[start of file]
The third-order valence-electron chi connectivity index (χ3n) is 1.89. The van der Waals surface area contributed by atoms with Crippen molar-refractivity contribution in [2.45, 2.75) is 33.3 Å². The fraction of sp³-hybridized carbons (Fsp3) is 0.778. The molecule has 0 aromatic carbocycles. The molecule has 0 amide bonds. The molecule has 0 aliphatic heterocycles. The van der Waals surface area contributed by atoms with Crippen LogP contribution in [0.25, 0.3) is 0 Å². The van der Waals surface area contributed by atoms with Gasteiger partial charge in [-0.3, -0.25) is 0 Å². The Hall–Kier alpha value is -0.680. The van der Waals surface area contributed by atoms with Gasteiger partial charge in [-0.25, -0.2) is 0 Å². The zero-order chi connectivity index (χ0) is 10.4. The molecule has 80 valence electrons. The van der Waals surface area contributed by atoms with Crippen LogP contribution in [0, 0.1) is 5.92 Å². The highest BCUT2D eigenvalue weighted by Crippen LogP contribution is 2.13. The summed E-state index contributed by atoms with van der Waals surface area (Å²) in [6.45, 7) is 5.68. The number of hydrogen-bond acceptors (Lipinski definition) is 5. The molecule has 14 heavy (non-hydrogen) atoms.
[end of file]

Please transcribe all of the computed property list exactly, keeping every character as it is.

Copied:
The third-order valence-electron chi connectivity index (χ3n) is 1.89. The van der Waals surface area contributed by atoms with Crippen molar-refractivity contribution in [2.45, 2.75) is 33.3 Å². The fraction of sp³-hybridized carbons (Fsp3) is 0.778. The molecule has 0 aromatic carbocycles. The molecule has 0 amide bonds. The molecule has 0 aliphatic heterocycles. The van der Waals surface area contributed by atoms with Crippen LogP contribution in [0.25, 0.3) is 0 Å². The van der Waals surface area contributed by atoms with Gasteiger partial charge in [-0.3, -0.25) is 0 Å². The Hall–Kier alpha value is -0.680. The van der Waals surface area contributed by atoms with Gasteiger partial charge in [-0.25, -0.2) is 0 Å². The zero-order chi connectivity index (χ0) is 10.4. The molecule has 80 valence electrons. The van der Waals surface area contributed by atoms with Crippen LogP contribution in [0, 0.1) is 5.92 Å². The highest BCUT2D eigenvalue weighted by Crippen LogP contribution is 2.13. The summed E-state index contributed by atoms with van der Waals surface area (Å²) in [6.45, 7) is 5.68. The number of hydrogen-bond acceptors (Lipinski definition) is 5. The molecule has 14 heavy (non-hydrogen) atoms.